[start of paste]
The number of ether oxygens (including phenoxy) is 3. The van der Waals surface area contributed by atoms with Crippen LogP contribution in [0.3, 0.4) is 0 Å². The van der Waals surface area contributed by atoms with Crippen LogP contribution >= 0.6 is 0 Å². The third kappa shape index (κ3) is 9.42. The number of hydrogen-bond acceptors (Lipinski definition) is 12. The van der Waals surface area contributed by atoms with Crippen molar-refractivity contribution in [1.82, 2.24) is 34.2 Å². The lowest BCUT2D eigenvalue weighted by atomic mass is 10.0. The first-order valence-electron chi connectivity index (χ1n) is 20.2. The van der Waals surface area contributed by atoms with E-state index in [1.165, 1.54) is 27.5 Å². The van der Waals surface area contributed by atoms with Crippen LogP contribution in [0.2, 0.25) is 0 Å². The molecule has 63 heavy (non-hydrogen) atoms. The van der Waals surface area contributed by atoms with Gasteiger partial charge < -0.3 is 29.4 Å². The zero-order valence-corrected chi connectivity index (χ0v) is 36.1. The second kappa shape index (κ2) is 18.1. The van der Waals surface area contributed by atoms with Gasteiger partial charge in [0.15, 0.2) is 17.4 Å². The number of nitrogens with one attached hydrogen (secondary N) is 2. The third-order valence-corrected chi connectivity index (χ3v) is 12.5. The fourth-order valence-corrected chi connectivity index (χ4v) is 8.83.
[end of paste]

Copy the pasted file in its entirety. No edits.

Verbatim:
The number of ether oxygens (including phenoxy) is 3. The van der Waals surface area contributed by atoms with Crippen LogP contribution in [0.3, 0.4) is 0 Å². The van der Waals surface area contributed by atoms with Crippen LogP contribution >= 0.6 is 0 Å². The third kappa shape index (κ3) is 9.42. The number of hydrogen-bond acceptors (Lipinski definition) is 12. The van der Waals surface area contributed by atoms with Crippen molar-refractivity contribution in [1.82, 2.24) is 34.2 Å². The lowest BCUT2D eigenvalue weighted by atomic mass is 10.0. The first-order valence-electron chi connectivity index (χ1n) is 20.2. The van der Waals surface area contributed by atoms with E-state index in [1.165, 1.54) is 27.5 Å². The van der Waals surface area contributed by atoms with Crippen LogP contribution in [0.2, 0.25) is 0 Å². The molecule has 63 heavy (non-hydrogen) atoms. The van der Waals surface area contributed by atoms with Gasteiger partial charge < -0.3 is 29.4 Å². The zero-order valence-corrected chi connectivity index (χ0v) is 36.1. The second kappa shape index (κ2) is 18.1. The van der Waals surface area contributed by atoms with Gasteiger partial charge in [0.15, 0.2) is 17.4 Å². The number of nitrogens with one attached hydrogen (secondary N) is 2. The third-order valence-corrected chi connectivity index (χ3v) is 12.5. The fourth-order valence-corrected chi connectivity index (χ4v) is 8.83.